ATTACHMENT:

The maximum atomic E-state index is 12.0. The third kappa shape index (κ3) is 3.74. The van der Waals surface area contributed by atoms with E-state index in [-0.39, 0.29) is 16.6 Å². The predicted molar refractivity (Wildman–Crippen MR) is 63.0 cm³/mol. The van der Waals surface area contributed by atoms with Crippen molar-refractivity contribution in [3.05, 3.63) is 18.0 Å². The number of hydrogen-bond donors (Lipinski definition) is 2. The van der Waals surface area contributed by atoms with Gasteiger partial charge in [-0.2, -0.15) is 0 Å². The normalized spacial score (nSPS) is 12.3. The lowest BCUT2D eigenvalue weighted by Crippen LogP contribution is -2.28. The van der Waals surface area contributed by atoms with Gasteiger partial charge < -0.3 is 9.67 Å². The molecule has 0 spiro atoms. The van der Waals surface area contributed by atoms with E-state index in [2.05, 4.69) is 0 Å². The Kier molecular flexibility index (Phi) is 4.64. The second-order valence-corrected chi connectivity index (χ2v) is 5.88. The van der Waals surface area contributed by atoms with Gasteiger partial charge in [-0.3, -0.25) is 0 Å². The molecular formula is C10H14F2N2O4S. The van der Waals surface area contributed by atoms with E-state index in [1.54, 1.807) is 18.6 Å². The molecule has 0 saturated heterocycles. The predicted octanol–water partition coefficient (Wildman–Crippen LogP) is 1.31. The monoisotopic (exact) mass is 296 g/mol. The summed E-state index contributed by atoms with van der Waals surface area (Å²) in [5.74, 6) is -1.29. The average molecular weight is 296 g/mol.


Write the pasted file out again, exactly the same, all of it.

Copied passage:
The maximum atomic E-state index is 12.0. The third kappa shape index (κ3) is 3.74. The van der Waals surface area contributed by atoms with E-state index in [-0.39, 0.29) is 16.6 Å². The predicted molar refractivity (Wildman–Crippen MR) is 63.0 cm³/mol. The van der Waals surface area contributed by atoms with Crippen molar-refractivity contribution in [3.05, 3.63) is 18.0 Å². The number of hydrogen-bond donors (Lipinski definition) is 2. The van der Waals surface area contributed by atoms with Gasteiger partial charge in [-0.2, -0.15) is 0 Å². The normalized spacial score (nSPS) is 12.3. The lowest BCUT2D eigenvalue weighted by Crippen LogP contribution is -2.28. The van der Waals surface area contributed by atoms with Gasteiger partial charge < -0.3 is 9.67 Å². The molecule has 0 spiro atoms. The van der Waals surface area contributed by atoms with E-state index in [2.05, 4.69) is 0 Å². The Kier molecular flexibility index (Phi) is 4.64. The second-order valence-corrected chi connectivity index (χ2v) is 5.88. The van der Waals surface area contributed by atoms with Gasteiger partial charge in [-0.3, -0.25) is 0 Å². The molecular formula is C10H14F2N2O4S. The van der Waals surface area contributed by atoms with E-state index in [1.54, 1.807) is 18.6 Å². The molecule has 0 saturated heterocycles. The predicted octanol–water partition coefficient (Wildman–Crippen LogP) is 1.31. The monoisotopic (exact) mass is 296 g/mol. The summed E-state index contributed by atoms with van der Waals surface area (Å²) in [5.74, 6) is -1.29. The average molecular weight is 296 g/mol.